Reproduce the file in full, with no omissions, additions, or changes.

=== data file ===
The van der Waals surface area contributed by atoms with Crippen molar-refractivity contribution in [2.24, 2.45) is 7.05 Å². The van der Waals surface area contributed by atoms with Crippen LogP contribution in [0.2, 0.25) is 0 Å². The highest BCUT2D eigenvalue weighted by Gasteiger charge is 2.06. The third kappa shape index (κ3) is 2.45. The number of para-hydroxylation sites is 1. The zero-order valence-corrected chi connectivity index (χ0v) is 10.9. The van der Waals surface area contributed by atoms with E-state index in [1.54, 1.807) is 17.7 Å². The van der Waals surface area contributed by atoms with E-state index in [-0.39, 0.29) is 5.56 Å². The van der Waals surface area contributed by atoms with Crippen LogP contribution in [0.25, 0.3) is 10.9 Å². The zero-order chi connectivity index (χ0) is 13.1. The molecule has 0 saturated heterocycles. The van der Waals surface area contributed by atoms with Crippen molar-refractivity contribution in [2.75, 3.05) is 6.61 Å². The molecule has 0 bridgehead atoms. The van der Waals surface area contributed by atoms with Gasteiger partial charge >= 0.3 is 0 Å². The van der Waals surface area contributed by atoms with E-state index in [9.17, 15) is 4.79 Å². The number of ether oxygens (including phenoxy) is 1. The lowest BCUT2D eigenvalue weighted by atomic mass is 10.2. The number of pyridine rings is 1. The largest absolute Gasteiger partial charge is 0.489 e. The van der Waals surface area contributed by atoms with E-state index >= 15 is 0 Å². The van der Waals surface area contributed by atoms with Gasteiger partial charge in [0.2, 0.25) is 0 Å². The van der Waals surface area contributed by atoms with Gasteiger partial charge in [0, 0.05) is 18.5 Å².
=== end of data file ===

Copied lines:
The van der Waals surface area contributed by atoms with Crippen molar-refractivity contribution in [2.24, 2.45) is 7.05 Å². The van der Waals surface area contributed by atoms with Crippen LogP contribution in [0.2, 0.25) is 0 Å². The highest BCUT2D eigenvalue weighted by Gasteiger charge is 2.06. The third kappa shape index (κ3) is 2.45. The number of para-hydroxylation sites is 1. The zero-order valence-corrected chi connectivity index (χ0v) is 10.9. The van der Waals surface area contributed by atoms with E-state index in [1.54, 1.807) is 17.7 Å². The van der Waals surface area contributed by atoms with E-state index in [-0.39, 0.29) is 5.56 Å². The van der Waals surface area contributed by atoms with Crippen LogP contribution in [0.25, 0.3) is 10.9 Å². The zero-order chi connectivity index (χ0) is 13.1. The molecule has 0 saturated heterocycles. The van der Waals surface area contributed by atoms with Crippen molar-refractivity contribution in [2.75, 3.05) is 6.61 Å². The molecule has 0 bridgehead atoms. The van der Waals surface area contributed by atoms with Gasteiger partial charge >= 0.3 is 0 Å². The van der Waals surface area contributed by atoms with E-state index in [9.17, 15) is 4.79 Å². The number of ether oxygens (including phenoxy) is 1. The lowest BCUT2D eigenvalue weighted by atomic mass is 10.2. The number of pyridine rings is 1. The largest absolute Gasteiger partial charge is 0.489 e. The van der Waals surface area contributed by atoms with E-state index >= 15 is 0 Å². The van der Waals surface area contributed by atoms with Gasteiger partial charge in [0.2, 0.25) is 0 Å². The van der Waals surface area contributed by atoms with Gasteiger partial charge in [0, 0.05) is 18.5 Å².